bearded ignorance, we suppose to mean that astounding style in which the
excellent Mistress Hannah More is represented in the frontispiece to her
Memoirs, with each particular hair standing on end,--a crimped glory of
radiating powder,) she appears no less ambitious, crafty, designing,
selfish, and self-conscious then than when she drops her pen as she is
deepening the traits of the matured woman of thirty. She went to Russia
to be betrothed to the Grand Duke, afterwards Peter III., to whom she
was at first utterly indifferent, and whom she soon began to despise and
regard with personal aversion; and yet when there was a chance that she
might be released from this union, she seems not to have known the
slightest thrill of joy or felt the least sensation of relief, although
she was then not sixteen years old,--so entirely was her mind bent upon
the crown of Russia. Partly to attain her end, and partly because it
suited her intriguing, managing nature, she set herself immediately to
the acquirement of the favor of the Empress on the one hand, and
popularity on the other. The first she sought by an absolute submission
of her will to that of Elizabeth, giving her self-negation an air of
grateful deference; the latter she obtained, as most very popular people
obtain their popularity, by adroit flattery,--the subtlest form of which
was, in her case, as it ever is, the manifestation of an interest in the
affairs of persons utterly indifferent to the flatterer. This moral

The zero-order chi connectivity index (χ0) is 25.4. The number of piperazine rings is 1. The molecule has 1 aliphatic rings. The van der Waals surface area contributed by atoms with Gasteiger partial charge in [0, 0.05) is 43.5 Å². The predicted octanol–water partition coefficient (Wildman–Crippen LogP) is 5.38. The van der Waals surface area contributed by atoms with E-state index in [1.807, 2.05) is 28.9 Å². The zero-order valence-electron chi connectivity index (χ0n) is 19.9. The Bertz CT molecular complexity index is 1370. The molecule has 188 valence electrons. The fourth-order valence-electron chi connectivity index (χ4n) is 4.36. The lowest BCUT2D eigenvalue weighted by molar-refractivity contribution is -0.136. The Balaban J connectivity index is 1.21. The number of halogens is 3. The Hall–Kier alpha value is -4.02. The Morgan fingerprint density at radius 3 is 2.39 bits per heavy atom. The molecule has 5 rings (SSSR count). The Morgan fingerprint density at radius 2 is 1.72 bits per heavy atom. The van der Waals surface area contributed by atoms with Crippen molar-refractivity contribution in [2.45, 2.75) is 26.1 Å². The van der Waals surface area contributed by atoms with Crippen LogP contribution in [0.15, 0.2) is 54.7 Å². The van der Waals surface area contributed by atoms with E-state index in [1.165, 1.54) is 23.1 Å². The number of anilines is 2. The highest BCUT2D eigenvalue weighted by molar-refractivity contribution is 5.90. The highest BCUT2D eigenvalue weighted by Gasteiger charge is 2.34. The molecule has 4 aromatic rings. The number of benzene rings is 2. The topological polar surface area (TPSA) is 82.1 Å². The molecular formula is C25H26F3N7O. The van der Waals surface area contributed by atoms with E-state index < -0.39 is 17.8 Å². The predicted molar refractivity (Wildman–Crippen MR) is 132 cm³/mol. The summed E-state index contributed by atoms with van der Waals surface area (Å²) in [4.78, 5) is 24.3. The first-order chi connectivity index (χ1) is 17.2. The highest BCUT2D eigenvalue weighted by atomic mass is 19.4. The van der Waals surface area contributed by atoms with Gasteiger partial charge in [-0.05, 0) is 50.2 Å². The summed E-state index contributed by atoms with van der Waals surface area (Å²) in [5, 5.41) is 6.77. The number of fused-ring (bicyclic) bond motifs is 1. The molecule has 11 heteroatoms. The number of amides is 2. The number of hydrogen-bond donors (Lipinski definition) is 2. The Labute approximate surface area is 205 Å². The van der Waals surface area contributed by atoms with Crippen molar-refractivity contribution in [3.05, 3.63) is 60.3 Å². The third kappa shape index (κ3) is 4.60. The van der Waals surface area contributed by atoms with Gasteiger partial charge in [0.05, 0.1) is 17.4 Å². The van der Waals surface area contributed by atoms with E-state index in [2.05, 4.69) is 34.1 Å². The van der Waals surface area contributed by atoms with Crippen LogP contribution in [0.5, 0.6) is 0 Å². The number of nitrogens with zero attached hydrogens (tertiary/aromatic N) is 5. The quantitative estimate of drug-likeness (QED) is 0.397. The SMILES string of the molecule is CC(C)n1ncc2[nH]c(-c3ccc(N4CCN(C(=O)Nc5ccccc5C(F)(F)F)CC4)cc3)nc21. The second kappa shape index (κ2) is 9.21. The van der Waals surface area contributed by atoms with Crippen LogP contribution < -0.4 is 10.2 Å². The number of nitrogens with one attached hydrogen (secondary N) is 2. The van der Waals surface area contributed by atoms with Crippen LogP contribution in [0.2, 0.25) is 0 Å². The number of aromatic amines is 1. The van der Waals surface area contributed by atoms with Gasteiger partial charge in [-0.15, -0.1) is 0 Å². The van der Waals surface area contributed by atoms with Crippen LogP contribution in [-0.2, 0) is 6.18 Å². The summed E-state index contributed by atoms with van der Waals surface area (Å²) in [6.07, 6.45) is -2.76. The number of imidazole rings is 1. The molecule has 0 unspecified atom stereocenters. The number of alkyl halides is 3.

emollient she applied, as popular people usually do, without
discrimination. She remarks that she was liked because she was "the same
to everybody"; and it is noteworthy that the same is said almost
invariably of very popular persons, and in way of eulogy, by the very
people into whose favor they have licked their way; the latter always
seeming to be blinded by the titillation of their own cuticles to the
fact that the most worthless and disagreeable individuals--those with
whom they would scorn to be put upon a level--have received the same
coveted evidences of personal regard. When will the world learn that the
man, of whom we sometimes hear and read, who is absolutely without an
enemy, must either be very unscrupulous or very weak? Catharine's
duplicity in this respect seems to have been as constant as it was
artful, during the years in which it was necessary for her purpose to
make friends; and it was rewarded, as it almost always is, when
skilfully practised, with entire success.
Catharine seems to have written these Memoirs partly for her own
satisfaction and partly to justify her course to her son Paul and his
successors. Therefore they record much that is of little value or
interest to the general reader; and that, indeed, is unintelligible,
except to those who are intimately acquainted with the Russian Court
during the reign of Elizabeth. Such persons will find in these pages
much authentic matter which will confirm or unsettle their previous
belief as to the secret intrigues of that court, political and personal.
To the great mass of readers, the revelations of the internal economy of
the Court of Russia in the middle of the last century, and of the
manners and morals of the persons who composed it, which are freely made
by the author of these imperial confessions, will constitute their
principal, if not their only interest. In this respect they will well